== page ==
Back to the Old Number!

We have managed, now, to get our old number back for the Church Office! More Halleluias! So 734514 is back in action! All we need is our internet connection now!

Back to Church Sunday

Sunday has been marked as our official “Back to Church Sunday”, and over 30 folk who have tailed away over the past years have been sent a personal invitation to come back on Sunday.  If you haven’t had one, please accept this as your own personal invitation.

Gavin & Connie Elder’s grand-daughter, Hannah, is being baptised, and we expect the church to be full. There is even a buffet with wine after the service!

Maybe you don’t need to come back, but simply want to come for a first time! You will be made very welcome!

BT Triumph!

We have a line in the new hall! It’s not our number, but we have a line! It’s not internet enabled, but we have a line! The main box isn’t in the right room, but we have a line!


Halleluiah! One of the problems has been the engineer going to the Church of Scotland across the road. Simple mistake. Our Notice Board says “St Augustine’s”. and their’s says something similar… “Riverside Parish”. Anyone could make this mistake!

BT

During a break in full-time ministry, I actually worked for BT. I was part-time in a Call Centre in Glasgow where we prided ourselves on excellent customer service. It was the time where choices had become available and we had to work hard to keep our existing customer base. I hung up on nobody until they were fully satisfied. That’s how it was.

Today’s equivalent is a total pantomime, involving Indian Call Centres, invisible people, multichoice phone options when you call them that make you lose the will to live, and staff that seem to be absolutely and totally incompetent.

Request: We have a telephone line, broadband enabled in the church building. We want it transferred to the new hall we have built.

Response: They disconnected the church line.

Request: Can we have a line please in the hall? You forgot to connect us to the new premises, 6 feet away from our church building.

Response: Oops! And we’ve given your phone number back to OFTEL so you can’t have that back, unless you request it after we’ve given you your line in your hall with a completely new number.

What happens next is unbelievable. They RECONNECT the phone to the church with this new number and without it being internet enabled. We still have to see an actual person although for two days now we have had to have someone down in church before 8am.

We were told 3 times today that an engineer would come to look at our “fault” by 1pm. Nobody had arrived before 1.15pm.

Meanwhile BTCARE are following me on Twitter! Fat lot of good that’s doing! Nobody has come near the new hall. (See original request).

We have spoken to managers and supervisors, Indians, English folk, and BT Enniskillen are now on our trail, (we think), but nobody has looked at our hall yet!

We’ve lost our number, lost our internet connection, lost our faith in getting anything done, and lost the will to live. This has been a 4 week saga and has cost us literally days on the phone, or waiting for someone to come.

Talk Talk sent me a mail shot today. They couldn’t be any worse than what we have – could they?

Photos and Magazine

The September Magazine and Photos from the Parish Outing and the Confirmation and Hall Blessing are now up in the Multimedia Section of the Site. Enjoy!

A Mad Priest Sermon – Trinity 13 2009

My brothers and sisters, do you with your acts of favoritism really believe in our glorious Lord Jesus Christ? For if a person with gold rings and in fine clothes comes into your assembly, and if a poor person in dirty clothes also comes in, and if you take notice of the one wearing the fine clothes and say, “Have a seat here, please,” while to the one who is poor you say, “Stand there,” or, “Sit at my feet,” have you not made distinctions among yourselves, and become judges with evil thoughts? Listen, my beloved brothers and sisters. Has not God chosen the poor in the world to be rich in faith and to be heirs of the kingdom that he has promised to those who love him? But you have dishonored the poor. Is it not the rich who oppress you? Is it not they who drag you into court? Is it not they who blaspheme the excellent name that was invoked over you? You do well if you really fulfill the royal law according to the scripture, “You shall love your neighbor as yourself.” But if you show partiality, you commit sin and are convicted by the law as transgressors. For whoever keeps the whole law but fails in one point has become accountable for all of it. What good is it, my brothers and sisters, if you say you have faith but do not have works? Can faith save you? If a brother or sister is naked and lacks daily food, and one of you says to them, “Go in peace; keep warm and eat your fill,” and yet you do not supply their bodily needs, what is the good of that? So faith by itself, if it has no works, is dead. (James 2: 1-10, 14-17)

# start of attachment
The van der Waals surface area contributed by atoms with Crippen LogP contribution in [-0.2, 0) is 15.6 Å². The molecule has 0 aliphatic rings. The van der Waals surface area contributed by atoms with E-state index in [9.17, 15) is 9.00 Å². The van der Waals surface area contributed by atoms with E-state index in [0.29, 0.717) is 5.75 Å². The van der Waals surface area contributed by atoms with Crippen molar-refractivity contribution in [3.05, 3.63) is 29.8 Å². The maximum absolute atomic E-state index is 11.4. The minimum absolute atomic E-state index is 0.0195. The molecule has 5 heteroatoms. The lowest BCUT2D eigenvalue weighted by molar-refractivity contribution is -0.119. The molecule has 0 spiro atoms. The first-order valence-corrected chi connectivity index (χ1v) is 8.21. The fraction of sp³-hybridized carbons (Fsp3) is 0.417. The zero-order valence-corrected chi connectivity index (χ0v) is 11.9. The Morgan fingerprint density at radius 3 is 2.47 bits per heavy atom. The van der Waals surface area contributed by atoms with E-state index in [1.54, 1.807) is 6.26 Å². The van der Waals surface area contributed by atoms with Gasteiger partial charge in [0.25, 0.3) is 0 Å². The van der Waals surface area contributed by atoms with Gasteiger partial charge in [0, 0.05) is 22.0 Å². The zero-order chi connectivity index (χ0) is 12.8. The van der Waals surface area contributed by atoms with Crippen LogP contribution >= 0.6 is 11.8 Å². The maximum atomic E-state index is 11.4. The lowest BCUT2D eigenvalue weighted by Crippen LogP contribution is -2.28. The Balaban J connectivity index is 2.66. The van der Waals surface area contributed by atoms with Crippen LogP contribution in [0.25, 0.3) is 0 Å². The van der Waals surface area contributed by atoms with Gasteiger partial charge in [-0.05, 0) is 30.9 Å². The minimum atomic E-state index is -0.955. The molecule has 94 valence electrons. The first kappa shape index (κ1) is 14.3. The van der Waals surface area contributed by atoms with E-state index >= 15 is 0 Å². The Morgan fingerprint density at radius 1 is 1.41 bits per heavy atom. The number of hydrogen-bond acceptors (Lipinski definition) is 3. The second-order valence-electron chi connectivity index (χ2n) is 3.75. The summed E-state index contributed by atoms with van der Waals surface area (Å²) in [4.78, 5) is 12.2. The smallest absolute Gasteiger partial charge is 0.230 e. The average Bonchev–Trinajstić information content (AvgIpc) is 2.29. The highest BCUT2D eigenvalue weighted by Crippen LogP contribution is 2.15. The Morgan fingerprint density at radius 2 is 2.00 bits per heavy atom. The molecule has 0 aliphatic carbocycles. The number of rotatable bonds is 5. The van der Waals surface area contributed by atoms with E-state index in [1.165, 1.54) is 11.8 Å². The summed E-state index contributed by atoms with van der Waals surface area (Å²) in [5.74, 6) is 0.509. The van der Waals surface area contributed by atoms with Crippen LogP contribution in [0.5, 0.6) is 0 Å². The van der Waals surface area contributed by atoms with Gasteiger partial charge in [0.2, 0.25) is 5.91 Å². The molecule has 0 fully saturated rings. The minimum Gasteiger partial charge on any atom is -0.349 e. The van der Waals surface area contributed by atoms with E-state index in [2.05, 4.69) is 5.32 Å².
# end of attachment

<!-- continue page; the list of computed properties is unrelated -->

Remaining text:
The average annual income of each adult working person in the United Kingdom is £27000. I think that those of us who earn less than that, some of us, considerably less, should ask for a rise. Though I doubt that we’d get it. Those of you who earn over £27000 per year,well, I’m sorry, you’re going to be first against the wall come the revolution. But, to be honest, people earning £20000 arguing with people earning £30000 about their relative earnings are squabbling over pennies. When you look more closely at the statistics you discover the real inequalities, the obscenity of how wealth is distributed in our country. For example, just 1% of our population owns 34% of the wealth. That cannot be fair, surely. But the statistic that really knocks me sideways is the fact that 50% of our population own 99% of our national wealth. That means half of us are trying to get by on just one hundredth of what the other half have to live on. So, even within developed countries, like the United Kingdom and the United States the wealth gap between the rich and the poor is immense. We live in a country where a top surgeon in one of our public hospitals will earn ten times as much each year as the cleaner who washes the surgery floor after the surgeon goes home at night. And this gap in wealth is growing year on year. But these differentials pale into insignificance when you look at the world as a whole and include the developing countries and those countries which are stuck in complete poverty.

There are 800 million people (that’s fifteen times the entire population of Great Britain) who live in absolute poverty. In other words, 800 million human beings do not have enough money to survive on and go to bed hungry every night. Half of those people are children. In fact, 25000 children die because of their poverty every day of the year. The terrible obscenity of this is that most of the total wealth of the planet is owned by a ridiculously small number of people. For example, just the 500 people who are billionaires own 7% of the wealth on the planet. 7% of our wealth is owned by 0.000008% of our people. And although their are 6.5 billion people alive at this moment in time on our planet, 76% of the wealth of the world is owned by just one billion of them.